Snakku Subscription Box Review + Coupon – July 2016
Snakku is a Japanese snack subscription box that sends a mix of handpicked, authentic snacks you can only find in Japan as well as more familiar selections. Subscriptions help sustain local Japanese snack shops, some of which have been around for hundreds of years. Plus, it’s easy to pause, skip, or cancel.
Snakku has two subscription sizes: the regular snack box and the Tasting Box.
This is a review of the regular box.
This box was sent to us at no cost for review. (Check out the review process post to learn more about how we review boxes.)
The Subscription Box: Snakku
The Cost: $38.95 per month + free US shipping (discounts for 3 or 6-month subscriptions), and the Tasting Box is $15.75 per month.
COUPON: Save 5% off your first box with code ADDICTION
Products: A mix of authentic Japanese snacks only found in Japan and more familiar/classic snacks.
Ships to: USA (free shipping), Canada ($5 shipping), and Australia, Canada, Denmark, France, Germany, Ireland, Netherlands, Portugal, Spain, Sweden, UK ($15 shipping)
Keep Track of Your Subscriptions: Add this box to your subscription list or wishlist!
Your first box comes wrapped in traditional Japanese furoshiki wrap. This month’s box features snacks from tropical Okinawa. I counted 22 snacks total.
Purple Ube Tart
Look at these cute boat-shaped tarts! Okinawa is famous for purple ube (oo-beh) potatoes, and these are made with locally grown and organic ube. The crust is soft while the ube filling tastes creamy and very smooth. I’m so happy Snakku included two!
I received a different elephant ear cookie in last month’s box and I’m so excited to get more! These are made with Okinawa salt and purple ube potatoes but I think they taste very similar to regular elephant ear-type pastries. That doesn’t mean I don’t love the soft, flaky deliciousness though!
Kuromame Blackbean Senbei
These are light and crispy senbei rice crackers covered in a thin, sweet soy glaze and a couple of crunchy Japanese black beans for extra texture. I am a big fan of this sweet but savory flavor.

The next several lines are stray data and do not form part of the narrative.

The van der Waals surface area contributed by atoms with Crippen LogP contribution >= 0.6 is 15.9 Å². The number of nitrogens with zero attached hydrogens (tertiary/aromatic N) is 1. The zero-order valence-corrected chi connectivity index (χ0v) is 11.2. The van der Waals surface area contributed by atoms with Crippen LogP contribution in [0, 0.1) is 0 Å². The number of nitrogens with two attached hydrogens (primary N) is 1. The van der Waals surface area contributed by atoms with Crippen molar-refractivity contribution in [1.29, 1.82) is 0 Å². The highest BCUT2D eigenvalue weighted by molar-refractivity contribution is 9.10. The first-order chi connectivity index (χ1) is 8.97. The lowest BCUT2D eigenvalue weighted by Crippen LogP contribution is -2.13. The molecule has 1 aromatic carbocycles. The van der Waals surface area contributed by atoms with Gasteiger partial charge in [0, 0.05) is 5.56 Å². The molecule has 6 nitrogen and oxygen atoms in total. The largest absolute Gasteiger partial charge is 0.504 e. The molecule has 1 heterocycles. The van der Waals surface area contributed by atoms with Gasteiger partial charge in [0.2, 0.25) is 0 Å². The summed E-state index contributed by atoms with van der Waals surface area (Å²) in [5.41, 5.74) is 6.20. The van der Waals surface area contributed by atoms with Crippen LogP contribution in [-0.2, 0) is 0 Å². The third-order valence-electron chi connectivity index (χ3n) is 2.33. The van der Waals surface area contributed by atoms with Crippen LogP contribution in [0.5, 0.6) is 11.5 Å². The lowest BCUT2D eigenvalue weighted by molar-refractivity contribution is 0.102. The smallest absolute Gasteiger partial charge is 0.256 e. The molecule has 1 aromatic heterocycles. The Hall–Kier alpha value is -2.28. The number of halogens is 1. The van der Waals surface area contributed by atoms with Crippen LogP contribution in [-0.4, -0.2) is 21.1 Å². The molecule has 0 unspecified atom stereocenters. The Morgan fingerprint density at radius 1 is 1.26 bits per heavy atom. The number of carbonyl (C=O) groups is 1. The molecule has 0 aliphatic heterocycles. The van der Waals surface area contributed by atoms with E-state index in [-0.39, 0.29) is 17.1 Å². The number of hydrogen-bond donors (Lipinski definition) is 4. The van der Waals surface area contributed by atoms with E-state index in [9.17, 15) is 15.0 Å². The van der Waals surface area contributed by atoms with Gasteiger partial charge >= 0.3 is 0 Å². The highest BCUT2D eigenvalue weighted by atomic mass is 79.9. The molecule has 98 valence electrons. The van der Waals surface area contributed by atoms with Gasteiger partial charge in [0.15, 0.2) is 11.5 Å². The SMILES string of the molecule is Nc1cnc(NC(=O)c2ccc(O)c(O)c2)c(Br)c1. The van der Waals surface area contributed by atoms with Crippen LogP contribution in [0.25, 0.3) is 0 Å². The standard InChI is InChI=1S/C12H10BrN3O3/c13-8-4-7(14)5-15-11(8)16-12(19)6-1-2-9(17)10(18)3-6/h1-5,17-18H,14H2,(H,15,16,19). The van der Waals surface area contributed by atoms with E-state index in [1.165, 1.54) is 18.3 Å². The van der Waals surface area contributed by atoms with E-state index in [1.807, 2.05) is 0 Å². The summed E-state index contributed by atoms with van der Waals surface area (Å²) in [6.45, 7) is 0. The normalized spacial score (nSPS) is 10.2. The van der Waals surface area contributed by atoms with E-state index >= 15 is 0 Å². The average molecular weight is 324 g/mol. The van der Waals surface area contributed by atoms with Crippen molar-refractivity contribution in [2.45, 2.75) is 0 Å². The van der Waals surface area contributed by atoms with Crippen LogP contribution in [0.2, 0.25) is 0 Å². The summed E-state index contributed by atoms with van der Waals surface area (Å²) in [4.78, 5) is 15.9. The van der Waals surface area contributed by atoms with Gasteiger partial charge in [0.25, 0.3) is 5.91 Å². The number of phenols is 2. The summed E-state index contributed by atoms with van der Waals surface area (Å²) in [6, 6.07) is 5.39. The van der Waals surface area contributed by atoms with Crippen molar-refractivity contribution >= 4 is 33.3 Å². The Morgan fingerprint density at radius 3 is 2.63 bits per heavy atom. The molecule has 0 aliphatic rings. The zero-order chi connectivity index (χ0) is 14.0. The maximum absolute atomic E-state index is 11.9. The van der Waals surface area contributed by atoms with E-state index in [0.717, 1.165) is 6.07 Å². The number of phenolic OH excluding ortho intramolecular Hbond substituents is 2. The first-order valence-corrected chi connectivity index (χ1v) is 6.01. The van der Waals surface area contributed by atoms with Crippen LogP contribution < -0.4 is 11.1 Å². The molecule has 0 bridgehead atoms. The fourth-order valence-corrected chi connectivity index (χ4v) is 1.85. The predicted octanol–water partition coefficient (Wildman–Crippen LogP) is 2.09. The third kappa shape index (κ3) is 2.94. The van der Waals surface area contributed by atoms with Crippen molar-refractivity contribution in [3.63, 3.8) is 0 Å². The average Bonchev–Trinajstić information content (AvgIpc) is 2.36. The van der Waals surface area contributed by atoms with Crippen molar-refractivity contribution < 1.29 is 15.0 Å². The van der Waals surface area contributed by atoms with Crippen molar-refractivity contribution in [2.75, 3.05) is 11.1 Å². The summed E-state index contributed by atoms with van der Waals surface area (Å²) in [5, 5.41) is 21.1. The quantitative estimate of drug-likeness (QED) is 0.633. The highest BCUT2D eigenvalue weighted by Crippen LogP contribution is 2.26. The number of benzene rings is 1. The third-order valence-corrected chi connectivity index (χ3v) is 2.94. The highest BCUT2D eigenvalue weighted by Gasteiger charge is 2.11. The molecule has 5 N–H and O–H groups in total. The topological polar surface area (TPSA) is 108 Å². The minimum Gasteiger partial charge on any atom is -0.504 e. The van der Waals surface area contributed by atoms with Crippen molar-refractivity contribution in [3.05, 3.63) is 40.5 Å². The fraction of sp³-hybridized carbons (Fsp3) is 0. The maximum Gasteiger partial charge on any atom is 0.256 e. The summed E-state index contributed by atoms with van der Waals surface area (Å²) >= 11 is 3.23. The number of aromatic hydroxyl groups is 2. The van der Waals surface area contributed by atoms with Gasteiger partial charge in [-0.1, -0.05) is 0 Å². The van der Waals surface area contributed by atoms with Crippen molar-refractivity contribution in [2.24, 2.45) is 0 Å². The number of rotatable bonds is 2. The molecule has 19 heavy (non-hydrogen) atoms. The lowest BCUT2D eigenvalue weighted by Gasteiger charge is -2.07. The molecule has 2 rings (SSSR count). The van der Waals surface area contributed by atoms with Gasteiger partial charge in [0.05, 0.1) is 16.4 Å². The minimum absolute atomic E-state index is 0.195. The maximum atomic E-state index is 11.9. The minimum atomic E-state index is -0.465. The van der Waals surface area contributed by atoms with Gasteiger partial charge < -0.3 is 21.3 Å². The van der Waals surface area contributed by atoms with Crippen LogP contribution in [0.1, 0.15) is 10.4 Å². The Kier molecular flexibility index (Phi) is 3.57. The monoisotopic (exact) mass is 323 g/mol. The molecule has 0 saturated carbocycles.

Thick Cut Baum Cake
Like the name suggests, these are a Japanese take on German Baumkuchen cake (there’s even a Wikipedia section on its popularity in Japan). Last month’s glazed Baum rolls were a riff off of Baumkuchen too! This cakes are soft but not as moist as I expected.
This little cake is not only beautiful but also tantalizingly tasty. It’s shaped like a plum flower and contains ube and red bean paste filling. The cake is moist and delicate while the filling has the perfect sweetness. I’m so sad there was only one in the box!
Salt and Pepper Chinsuko
The chinsuko is a traditional Okinawan biscuit that’s also the 4-time winner of the International Monde Snack Competition. The exterior is a little powdery. When crunching down I get a delicious combination of sweetness and savoriness. I’m not really sure how to describe it but I like the taste.
These are crumbly, thin baked crepe roll cookies; I used to eat a lot of similar rolls as a kid. If you’ve never had one before, they are similar to Pepperidge Farm’s Pirouette Cookies but while Pirouettes are wafer-like, crepe rolls taste more eggy and are hollow. Sakku’s pick contains sesame and are good with coffee or tea.
Unlike other senbei I’ve had, these look almost like white stroopwafel. Each senbei is lightly salted and topped with dried Okinawa seaweed. Each pouch contains 3 crackers. I enjoyed these as a light snack.
Hapi Ramen Crunch
I am so incredibly addicted to this one. It is a bag of savory, crunchy, wavy pieces that taste like dried instant ramen. I’ve never experienced a more crave-inducing snack from a subscription box. I love the perfect crunch and that savory flavor usually found in ramen seasoning packets.
Super Cola Candy
These candies have a very sour outer coating but it disappears quickly to a sweet interior. I don’t really taste the Cola flavor though.
Verdict: This month’s Snakku was so unique and delicious! My favorite is the Hapi Ramen Crunch but the Hana Murasaki is a close second. The cost breakdown is $1.77 per snack, which I think is pretty good considering some have notable mass like the Purple Ube Tarts and Ramen Crunch. For hard-to-find or premium snacks like these, I’d say it’s similar to buying macarons– they’re something I’m willing to pay for as a treat. Also, I do appreciate learning about Japanese history and culture little by little through the info card and snacks. Overall, Snakku feels like a luxurious tasting experience.
What do you think of Snakku?